For some years I was at the cutting edge of drama as a therapeutic tool for teenagers with severe behavioral problems that were brought on by their socio-economic climate. I worked with the most challenged young people I could find. Many were known as “tagged and going down.” In England ankle bracelets were placed on the young people who had already committed crimes and had one chance left before jail. The bracelets—called tags—were designed to keep them in curfew after 7pm. Many of those young people ended up in jail and my job was to try and keep them out.

In addition, I worked with black kids who were statistically ten times more likely to get expelled from school for the same kinds of behaviors that white kids would get away with. I was there to push against the systemic racism in the education system, to try and keep those young people in school and prevent the spiral of them being snapped up by drug dealers, which was a familiar path for any kid who lost their place in the school system.

My work was rewarding but it had its price. Over the years as a sensitive human being who didn’t really know at that time how to navigate my own emotions from my unhealed childhood trauma, I felt every one of those kids pain as if it was my own. For years I worked with some of the most challenging cases and I became severely burned out. A pattern that would repeat itself for several years more until I went deep and resolved my own emotional issues.


When burnout came it was severe and disabling. My system totally crashed to the point where I was too weak to dress myself or get in and out of bed. I was so sick, I was awarded disabled living allowance for chronic fatigue, and I spent several years trying to recover from my crash, only to go down again not long after my recovery.

My turning point came when I realized that my thoughts, my emotions, and the way I had shown up in the world had contributed to my sickness. It wasn’t that I blamed myself but I was finally able to take responsibility and stop feeling like a victim of my illness. This profound turning point led me to a technique that enabled me to process and transform my emotional baggage. Always one to embrace everything in entirety, I first wrote a book about my own healing journey and then went on to co-author a book about the technique that had helped me.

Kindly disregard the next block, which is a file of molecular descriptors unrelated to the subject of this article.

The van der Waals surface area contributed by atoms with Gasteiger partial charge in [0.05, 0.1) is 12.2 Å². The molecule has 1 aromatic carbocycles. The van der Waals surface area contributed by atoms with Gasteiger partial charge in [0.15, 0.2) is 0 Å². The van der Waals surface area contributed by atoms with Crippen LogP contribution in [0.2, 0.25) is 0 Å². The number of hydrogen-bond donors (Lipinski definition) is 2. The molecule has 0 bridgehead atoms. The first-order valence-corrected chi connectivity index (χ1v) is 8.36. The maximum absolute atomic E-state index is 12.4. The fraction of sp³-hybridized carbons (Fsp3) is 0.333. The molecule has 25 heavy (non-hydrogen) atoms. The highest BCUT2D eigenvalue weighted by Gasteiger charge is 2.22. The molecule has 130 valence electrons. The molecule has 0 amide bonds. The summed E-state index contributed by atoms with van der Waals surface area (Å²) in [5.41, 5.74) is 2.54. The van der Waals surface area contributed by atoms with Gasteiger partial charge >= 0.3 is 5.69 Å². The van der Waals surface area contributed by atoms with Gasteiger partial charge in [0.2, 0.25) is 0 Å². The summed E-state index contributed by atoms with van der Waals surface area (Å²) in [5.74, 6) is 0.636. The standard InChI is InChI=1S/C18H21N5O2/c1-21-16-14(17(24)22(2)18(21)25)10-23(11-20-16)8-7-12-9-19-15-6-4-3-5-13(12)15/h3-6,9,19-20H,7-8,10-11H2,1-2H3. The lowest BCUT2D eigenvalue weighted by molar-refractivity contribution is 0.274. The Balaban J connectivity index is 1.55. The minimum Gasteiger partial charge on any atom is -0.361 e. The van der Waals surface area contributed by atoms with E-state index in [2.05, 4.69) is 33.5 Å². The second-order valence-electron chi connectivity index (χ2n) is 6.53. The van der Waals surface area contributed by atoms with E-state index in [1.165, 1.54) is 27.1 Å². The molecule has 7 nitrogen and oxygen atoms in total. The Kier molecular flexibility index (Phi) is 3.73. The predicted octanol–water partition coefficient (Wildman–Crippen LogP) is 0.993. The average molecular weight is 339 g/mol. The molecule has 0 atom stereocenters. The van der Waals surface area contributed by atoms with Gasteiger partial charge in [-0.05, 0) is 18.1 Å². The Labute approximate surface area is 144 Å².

The second, co-authored book was called Matrix Reimprinting and was published in 12 languages worldwide by publishing giants Hay House. I taught the technique internationally for a number of years and worked with some of the most severe cases such as survivors of war trauma, terrorist attacks, natural disasters, sexual abuse, and so on.


After publishing such a successful book and helping to make Matrix Reimprinting a worldwide phenomenon, thought-leaders from all over the world began to ask me to write their books.

Before I knew it, I was ghostwriting non-fiction books for some of the most influential names in the self-help, transformation, spirituality, wisdom, business and entrepreneurial fields. I wrote Write an Evolutionary Self-Help Book: The Definitive Guide for Spiritual Entrepreneurs as a way of sharing what I learned, ghostwriting over 30 books and coaching and consulting with thought-leaders all over the world to help them create influential messages that actually contributed to change. The success of my company opened up doors in the US, and before I knew it, I had moved to New York and transported my company there.


Everything changed when the 2016 US election results came in.

Living in the US with my Iranian partner, we knew the results were bound to affect us personally, especially given the rhetoric of xenophobia and racial hatred that had accompanied the winning election campaign. Yet despite others around us crumbling, my partner and I could not help feeling that the current political climate, however challenging, was an opportunity for a mass change in consciousness and a shift in equality in a multitude of areas, both in the US and the wider world.

I turned my already highly honed writing skills to crafting messages that contributed to change. I wrote Catalyst: Speaking, Writing and Leading for Social Evolution and began working with global thought-leaders who are making changes in a variety of areas. Whether standing for socio-economic, racial, gender, or sexual equality, whether having the backs of immigrants, DREAMers or refugees, the leaders that I work with have one thing in common: to level the playing field and create a climate of equality, building bridges and overcoming prejudices by leading as a catalyst for authentic and genuine change in the world.